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The Daily Dispatch: October 6, 1862., [Electronic resource] 4 0 Browse Search
The Daily Dispatch: June 30, 1864., [Electronic resource] 2 0 Browse Search
Southern Historical Society Papers, Volume 35. (ed. Reverend J. William Jones) 1 1 Browse Search
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Southern Historical Society Papers, Volume 35. (ed. Reverend J. William Jones), chapter 1.47 (search)
unty, Va. Bishop, J. A., private. Dead. Beck, Alex., private. Living; Marble Valley, Va. Bennett, Jonathan, private. Know nothing of him; think he was killed. Corbet, Muscoe, private. Living; Highland county, Va. Coyner, William, private. Living; Clifton Forge, Va. Coyner, R. A., private. Living; Clifton Forge, Va. Coff, J. B., private. Living; Beverly, W. Va. Cupp, Henry, private. Cupp, J. B., private. Not known. Carpenter, J. W., private. Living; Burnsville, Va. Carpenter, George D. A., private. Died in prison 1863. Carpenter, John M., private. Died in prison. Caricoff, John, private. Dead. Chandler, S. W., private. Living. Chandler, Sam., private. Living; West Virginia. Carter, Mark, private. Dead. Carter, Thomas, private. Dead. Courtney, Thomas, private. Pocahontas, W. Va. Curry, Amos, private. Dead. Cobb, John, private. Dead. Campbell, Charles, private. Living. Cobb, John, private. Dead. Clark
red into I-u-k-a, and at twelve o'clock at night commenced their retreat. At about seven o'clock A. M., their whole force was in rapid fight, pursued closely by Hamilton's division. At about twelve o'clock General Grant and staff arrived from Burnsville, and the Second and Sixth divisions arrived about the same time, and were immediately ordered to return. Gen. Grant remained a short time, and then returned to Burnsville, from whence, next morning, he returned to Corinth. Official notice haBurnsville, from whence, next morning, he returned to Corinth. Official notice has been received that Rosecrans is a Major General--a deserved recognition of valuable services and his military skill. From M'Clellas's army — the rebels very timid about an advance — the army to take a rest. A letter dated Frederick, Md., Oct, 1st, says a large Federal cavalry force, with artillery, crossed the river and went within four miles of Martinsburg, but they met the Confederates and were driven back: Another column, under Captain Farnsworth; went across the country to wh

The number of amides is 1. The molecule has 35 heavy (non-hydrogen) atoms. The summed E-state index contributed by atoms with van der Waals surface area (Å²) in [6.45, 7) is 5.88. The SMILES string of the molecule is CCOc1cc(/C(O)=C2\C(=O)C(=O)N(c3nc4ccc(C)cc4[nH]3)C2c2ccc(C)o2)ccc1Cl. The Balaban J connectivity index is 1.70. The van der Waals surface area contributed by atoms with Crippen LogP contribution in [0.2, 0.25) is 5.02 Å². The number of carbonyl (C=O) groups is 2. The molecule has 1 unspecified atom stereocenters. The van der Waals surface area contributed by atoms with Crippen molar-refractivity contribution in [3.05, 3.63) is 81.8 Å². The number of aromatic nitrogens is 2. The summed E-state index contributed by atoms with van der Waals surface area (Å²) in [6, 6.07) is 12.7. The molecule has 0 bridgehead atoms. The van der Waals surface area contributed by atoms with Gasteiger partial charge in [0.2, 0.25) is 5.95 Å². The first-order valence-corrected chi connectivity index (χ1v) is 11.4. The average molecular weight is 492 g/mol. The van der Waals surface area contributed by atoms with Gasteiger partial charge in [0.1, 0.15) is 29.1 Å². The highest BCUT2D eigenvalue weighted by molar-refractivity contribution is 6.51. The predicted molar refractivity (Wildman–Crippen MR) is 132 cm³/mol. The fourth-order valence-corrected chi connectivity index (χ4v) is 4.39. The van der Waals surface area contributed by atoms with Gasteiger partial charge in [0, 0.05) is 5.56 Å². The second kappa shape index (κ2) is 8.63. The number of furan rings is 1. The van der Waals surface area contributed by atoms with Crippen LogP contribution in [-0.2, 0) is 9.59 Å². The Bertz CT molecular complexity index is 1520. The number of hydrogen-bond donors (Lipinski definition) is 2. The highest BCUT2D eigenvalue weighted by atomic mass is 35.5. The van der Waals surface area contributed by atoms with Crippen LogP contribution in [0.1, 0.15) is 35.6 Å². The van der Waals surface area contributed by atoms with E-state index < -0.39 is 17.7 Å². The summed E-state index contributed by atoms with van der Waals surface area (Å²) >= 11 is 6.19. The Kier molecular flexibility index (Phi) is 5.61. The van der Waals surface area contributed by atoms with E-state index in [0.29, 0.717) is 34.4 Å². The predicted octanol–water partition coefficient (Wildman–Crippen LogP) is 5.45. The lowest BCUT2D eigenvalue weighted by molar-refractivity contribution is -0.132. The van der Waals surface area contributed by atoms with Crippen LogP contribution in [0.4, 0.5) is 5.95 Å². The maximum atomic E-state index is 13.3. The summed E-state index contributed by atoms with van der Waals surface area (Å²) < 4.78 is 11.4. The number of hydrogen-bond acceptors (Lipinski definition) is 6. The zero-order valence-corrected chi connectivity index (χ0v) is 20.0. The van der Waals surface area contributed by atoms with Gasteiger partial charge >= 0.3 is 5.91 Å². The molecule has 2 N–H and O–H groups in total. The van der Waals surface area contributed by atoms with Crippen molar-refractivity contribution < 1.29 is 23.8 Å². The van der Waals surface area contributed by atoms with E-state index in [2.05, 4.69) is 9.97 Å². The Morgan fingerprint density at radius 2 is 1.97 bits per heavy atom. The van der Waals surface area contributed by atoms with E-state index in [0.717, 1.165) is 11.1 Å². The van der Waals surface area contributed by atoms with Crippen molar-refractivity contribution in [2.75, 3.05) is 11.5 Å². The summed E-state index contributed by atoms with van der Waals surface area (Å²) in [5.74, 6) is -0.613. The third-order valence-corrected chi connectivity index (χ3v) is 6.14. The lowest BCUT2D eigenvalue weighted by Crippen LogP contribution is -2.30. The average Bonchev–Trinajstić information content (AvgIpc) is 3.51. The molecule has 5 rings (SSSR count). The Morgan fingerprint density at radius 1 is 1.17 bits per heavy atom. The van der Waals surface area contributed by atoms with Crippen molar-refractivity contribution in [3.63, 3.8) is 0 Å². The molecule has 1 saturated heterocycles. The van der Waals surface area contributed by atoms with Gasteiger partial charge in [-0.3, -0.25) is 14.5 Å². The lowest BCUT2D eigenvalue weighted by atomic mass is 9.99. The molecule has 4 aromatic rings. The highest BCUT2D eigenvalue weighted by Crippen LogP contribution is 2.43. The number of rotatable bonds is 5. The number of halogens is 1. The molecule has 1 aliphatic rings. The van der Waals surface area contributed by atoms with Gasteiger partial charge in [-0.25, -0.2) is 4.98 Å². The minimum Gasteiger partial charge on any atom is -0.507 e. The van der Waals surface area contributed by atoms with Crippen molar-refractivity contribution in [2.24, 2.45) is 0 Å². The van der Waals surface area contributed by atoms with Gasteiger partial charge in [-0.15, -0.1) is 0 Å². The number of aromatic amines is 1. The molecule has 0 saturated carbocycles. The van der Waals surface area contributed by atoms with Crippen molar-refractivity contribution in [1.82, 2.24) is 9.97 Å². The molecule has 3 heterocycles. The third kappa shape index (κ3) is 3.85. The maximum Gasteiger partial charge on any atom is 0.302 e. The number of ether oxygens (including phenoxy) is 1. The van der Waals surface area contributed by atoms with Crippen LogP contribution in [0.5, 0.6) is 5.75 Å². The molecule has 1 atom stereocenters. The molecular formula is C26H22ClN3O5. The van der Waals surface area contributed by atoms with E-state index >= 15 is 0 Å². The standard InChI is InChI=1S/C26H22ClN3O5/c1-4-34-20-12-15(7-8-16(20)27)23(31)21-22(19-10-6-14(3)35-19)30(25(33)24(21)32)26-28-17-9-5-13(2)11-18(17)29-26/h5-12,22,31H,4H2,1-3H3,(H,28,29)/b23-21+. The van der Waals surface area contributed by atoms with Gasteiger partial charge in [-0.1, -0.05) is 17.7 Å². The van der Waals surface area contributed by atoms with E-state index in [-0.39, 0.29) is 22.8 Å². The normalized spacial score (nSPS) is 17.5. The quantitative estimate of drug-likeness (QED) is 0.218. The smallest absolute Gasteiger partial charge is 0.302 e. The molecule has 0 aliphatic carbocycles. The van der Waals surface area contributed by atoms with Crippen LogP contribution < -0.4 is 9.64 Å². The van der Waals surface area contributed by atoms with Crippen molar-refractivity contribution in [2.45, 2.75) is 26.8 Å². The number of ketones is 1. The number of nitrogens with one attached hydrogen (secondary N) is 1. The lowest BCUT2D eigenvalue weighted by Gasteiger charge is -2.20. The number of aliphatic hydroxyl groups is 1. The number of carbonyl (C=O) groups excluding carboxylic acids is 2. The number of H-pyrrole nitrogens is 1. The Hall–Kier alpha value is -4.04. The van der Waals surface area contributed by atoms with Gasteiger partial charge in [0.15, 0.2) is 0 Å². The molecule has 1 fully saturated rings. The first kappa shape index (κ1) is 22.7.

ceived yesterday at the War Department. Headq'rs Army Northern Va, June 28, 1864. Hon. Secretary of War:Sir: The enemy has been engaged to-day apparently in strengthening his lines in front of Petersburg, advancing them at some points. His cavalry, after being repulsed at Staunton river bridge, on the afternoon of the 26th, retired in the direction of Christiansville, where they encamped that night. The next, morning they continued their march cowards Lawrenceville, by way of Burnsville, and a part of them encamped last night about eight miles northwest of the former place. They appear to be making their way back to the main body of the army. Very respectfully, etc., R. E. Lee, General. Christiansville, mentioned in the foregoing dispatch, is in Mecklenburg county, about twenty miles southeast of Staunton river bridge. From Christiansville a road leads due east to Lawrenceville, in Bruns wick county. That the yankees were on their way back to the main bod